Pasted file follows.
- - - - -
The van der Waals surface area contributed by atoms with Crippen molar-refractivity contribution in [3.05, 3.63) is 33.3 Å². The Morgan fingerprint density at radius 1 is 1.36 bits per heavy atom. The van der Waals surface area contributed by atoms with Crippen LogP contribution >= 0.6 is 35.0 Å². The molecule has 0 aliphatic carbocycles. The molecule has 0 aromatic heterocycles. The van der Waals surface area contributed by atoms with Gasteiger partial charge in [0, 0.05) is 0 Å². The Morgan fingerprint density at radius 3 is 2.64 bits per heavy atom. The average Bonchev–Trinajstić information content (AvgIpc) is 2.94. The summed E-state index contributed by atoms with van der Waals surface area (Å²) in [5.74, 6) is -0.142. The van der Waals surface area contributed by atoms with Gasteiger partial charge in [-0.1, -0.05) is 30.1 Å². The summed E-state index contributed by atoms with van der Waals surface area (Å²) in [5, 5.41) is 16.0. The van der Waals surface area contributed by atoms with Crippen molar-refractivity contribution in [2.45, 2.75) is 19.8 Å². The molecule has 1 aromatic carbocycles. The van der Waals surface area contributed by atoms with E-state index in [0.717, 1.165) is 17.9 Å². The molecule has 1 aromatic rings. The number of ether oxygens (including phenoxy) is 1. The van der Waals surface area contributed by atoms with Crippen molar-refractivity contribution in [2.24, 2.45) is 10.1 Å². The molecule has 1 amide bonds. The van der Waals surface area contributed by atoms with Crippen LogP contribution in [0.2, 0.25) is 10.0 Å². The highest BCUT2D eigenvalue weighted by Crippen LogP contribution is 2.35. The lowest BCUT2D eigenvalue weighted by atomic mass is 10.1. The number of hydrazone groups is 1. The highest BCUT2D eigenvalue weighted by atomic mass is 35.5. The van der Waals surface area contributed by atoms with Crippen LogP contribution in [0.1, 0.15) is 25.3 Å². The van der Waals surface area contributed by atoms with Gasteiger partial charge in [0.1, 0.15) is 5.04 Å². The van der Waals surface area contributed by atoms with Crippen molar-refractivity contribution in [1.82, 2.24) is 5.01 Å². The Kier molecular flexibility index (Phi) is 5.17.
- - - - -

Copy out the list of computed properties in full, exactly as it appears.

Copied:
The van der Waals surface area contributed by atoms with Crippen molar-refractivity contribution in [3.05, 3.63) is 33.3 Å². The Morgan fingerprint density at radius 1 is 1.36 bits per heavy atom. The van der Waals surface area contributed by atoms with Crippen LogP contribution >= 0.6 is 35.0 Å². The molecule has 0 aliphatic carbocycles. The molecule has 0 aromatic heterocycles. The van der Waals surface area contributed by atoms with Gasteiger partial charge in [0, 0.05) is 0 Å². The Morgan fingerprint density at radius 3 is 2.64 bits per heavy atom. The average Bonchev–Trinajstić information content (AvgIpc) is 2.94. The summed E-state index contributed by atoms with van der Waals surface area (Å²) in [5.74, 6) is -0.142. The van der Waals surface area contributed by atoms with Gasteiger partial charge in [-0.1, -0.05) is 30.1 Å². The summed E-state index contributed by atoms with van der Waals surface area (Å²) in [5, 5.41) is 16.0. The van der Waals surface area contributed by atoms with Crippen molar-refractivity contribution in [2.45, 2.75) is 19.8 Å². The molecule has 1 aromatic carbocycles. The van der Waals surface area contributed by atoms with E-state index in [0.717, 1.165) is 17.9 Å². The molecule has 1 aromatic rings. The number of ether oxygens (including phenoxy) is 1. The van der Waals surface area contributed by atoms with Crippen molar-refractivity contribution in [2.24, 2.45) is 10.1 Å². The molecule has 1 amide bonds. The van der Waals surface area contributed by atoms with Crippen LogP contribution in [0.2, 0.25) is 10.0 Å². The highest BCUT2D eigenvalue weighted by Crippen LogP contribution is 2.35. The lowest BCUT2D eigenvalue weighted by atomic mass is 10.1. The number of hydrazone groups is 1. The highest BCUT2D eigenvalue weighted by atomic mass is 35.5. The van der Waals surface area contributed by atoms with Crippen LogP contribution in [0.1, 0.15) is 25.3 Å². The van der Waals surface area contributed by atoms with Gasteiger partial charge in [0.1, 0.15) is 5.04 Å². The van der Waals surface area contributed by atoms with Crippen molar-refractivity contribution in [1.82, 2.24) is 5.01 Å². The Kier molecular flexibility index (Phi) is 5.17.